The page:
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Michael Haddock, who lives in Saugatuck, Michigan, received a letter on Saturday from the state’s unemployment office addressed to a Michael Ryder, which is his dog's name.

A dog in western Michigan mistakenly received unemployment benefits this week, at least in the eyes of the dog's owner.

Michael Haddock, who lives in Saugatuck, Michigan, received a letter on Saturday from his state’s unemployment office that was addressed to a Michael Ryder. The letter said Michael Ryder will receive $360 per week in unemployment, according to ABC affiliate WZZM.

Haddock’s first name is Michael. His dog’s name? Ryder.

“I was surprised to see it, but I had a good laugh,” Haddock said.

Haddock posted a picture of the notification on Facebook and wrote, “Not sure what he is going to do with the money, but it should be interesting. I knew he was clever, but he surprised me this time.”

According to the Associated Press, Ryder is a German shepherd.

Haddock said the letter listed a restaurant chain in Detroit as the employer. He contacted the restaurant and the state unemployment office to clear up the mistake, according to ABC News.

The Michigan Unemployment Insurance Agency told ABC News that the agency sent the letter to Haddock’s address, though it was later listed as suspicious.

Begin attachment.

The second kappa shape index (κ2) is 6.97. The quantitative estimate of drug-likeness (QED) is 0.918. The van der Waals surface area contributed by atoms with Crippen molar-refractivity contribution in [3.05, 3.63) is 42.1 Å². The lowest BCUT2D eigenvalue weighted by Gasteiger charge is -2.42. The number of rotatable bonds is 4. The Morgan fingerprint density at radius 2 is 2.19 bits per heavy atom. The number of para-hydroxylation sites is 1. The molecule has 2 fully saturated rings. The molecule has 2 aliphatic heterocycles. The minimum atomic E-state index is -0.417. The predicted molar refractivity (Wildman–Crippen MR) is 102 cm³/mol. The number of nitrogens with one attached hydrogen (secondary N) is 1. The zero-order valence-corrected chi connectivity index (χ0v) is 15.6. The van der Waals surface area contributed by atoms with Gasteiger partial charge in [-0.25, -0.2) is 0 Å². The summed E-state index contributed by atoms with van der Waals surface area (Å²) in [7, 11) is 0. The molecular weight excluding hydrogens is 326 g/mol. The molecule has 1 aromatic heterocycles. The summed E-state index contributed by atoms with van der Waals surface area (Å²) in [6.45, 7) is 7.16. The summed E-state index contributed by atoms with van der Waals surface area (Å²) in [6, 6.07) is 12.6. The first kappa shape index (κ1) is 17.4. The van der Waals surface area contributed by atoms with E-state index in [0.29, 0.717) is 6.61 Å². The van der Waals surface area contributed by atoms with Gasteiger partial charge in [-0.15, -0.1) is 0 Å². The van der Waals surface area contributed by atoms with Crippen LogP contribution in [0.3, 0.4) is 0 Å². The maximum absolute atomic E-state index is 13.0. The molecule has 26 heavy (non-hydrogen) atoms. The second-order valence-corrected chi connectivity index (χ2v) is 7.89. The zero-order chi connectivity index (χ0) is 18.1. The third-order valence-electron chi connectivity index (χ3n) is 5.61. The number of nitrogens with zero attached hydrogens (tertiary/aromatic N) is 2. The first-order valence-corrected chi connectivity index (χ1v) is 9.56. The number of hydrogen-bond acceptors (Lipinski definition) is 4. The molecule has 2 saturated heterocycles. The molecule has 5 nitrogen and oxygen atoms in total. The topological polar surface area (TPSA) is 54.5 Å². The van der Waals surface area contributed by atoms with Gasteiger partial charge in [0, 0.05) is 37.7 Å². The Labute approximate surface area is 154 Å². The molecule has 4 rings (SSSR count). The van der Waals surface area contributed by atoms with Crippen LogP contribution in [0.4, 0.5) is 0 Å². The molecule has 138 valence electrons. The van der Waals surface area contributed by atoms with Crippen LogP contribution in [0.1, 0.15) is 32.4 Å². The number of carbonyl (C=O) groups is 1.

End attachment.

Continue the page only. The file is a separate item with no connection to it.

"Unfortunately, Michael Ryder’s claim will not be allowed. I know firsthand it is rare for 'man’s best friend' to contribute financially to the household and that will continue in this instance," Tim Kolar, state administrator of investigations with the agency, told ABC.

Agency spokesman Chris DeWitt told CBS Detroitthey’re unsure if they’ll ever discover the culprit.

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“Due to criminals stealing data from a number of different places — Equifax, other places where this has happened over the last few years — criminals are now using that information to file for unemployment benefits, and the IRS is running into the same problem with tax refunds. That’s how this starts.”

Haddock still holds the suspicion that this was a practical joke, according to CBS Detroit.

“I have plenty of friends that maybe would do something (like this), but they would genuinely fess up to it by now. So, yeah, I’m not sure,” he said.